Calvin Cooper took up woodworking, seriously, following his retirement after twenty-one years as a safety inspector with the Kentucky Department of Transportation. His initial work was cut out from plywood and painted. In 1988 he began carving out of wood found in the forest behind his home; one the earliest of these pieces, a whimsical rooster with large blocked feet, was acquired by the Morehead State University Folk Art Collection, which has continued to collect his work. This rooster form quickly evolved to what became Cooper’s signature piece: a rooster made from a branch which forks simultaneously into four branches, three of which he splits to form the wings and tail, the fourth making the rooster’s neck and head. Brightly painted with spots of different colors, these are deceptively complex pieces. Cooper’s work soon blossomed and diversified to include human as well as animal subjects, including Adam and Eve and a series of devil figures.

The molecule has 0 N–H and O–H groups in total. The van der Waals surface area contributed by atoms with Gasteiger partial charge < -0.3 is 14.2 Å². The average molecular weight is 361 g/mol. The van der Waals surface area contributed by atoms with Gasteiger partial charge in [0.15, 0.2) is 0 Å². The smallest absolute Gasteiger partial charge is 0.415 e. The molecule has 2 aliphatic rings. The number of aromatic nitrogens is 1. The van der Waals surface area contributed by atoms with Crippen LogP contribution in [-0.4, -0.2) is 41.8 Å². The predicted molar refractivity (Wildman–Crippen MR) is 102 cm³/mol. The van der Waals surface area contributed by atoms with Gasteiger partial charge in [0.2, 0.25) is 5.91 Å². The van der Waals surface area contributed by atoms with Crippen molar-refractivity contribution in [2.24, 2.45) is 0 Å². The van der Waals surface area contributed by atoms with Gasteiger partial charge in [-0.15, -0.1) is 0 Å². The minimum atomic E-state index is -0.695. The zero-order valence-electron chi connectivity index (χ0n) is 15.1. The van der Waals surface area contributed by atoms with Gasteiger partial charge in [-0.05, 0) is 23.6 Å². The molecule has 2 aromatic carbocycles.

Much of Calvin’s work is dependent on his walks through the forest during which he gains inspiration for different animal forms from the branches of trees he encounters and hauls back to his home. Calvin was widowed in the late 1990s and remarried in 2000.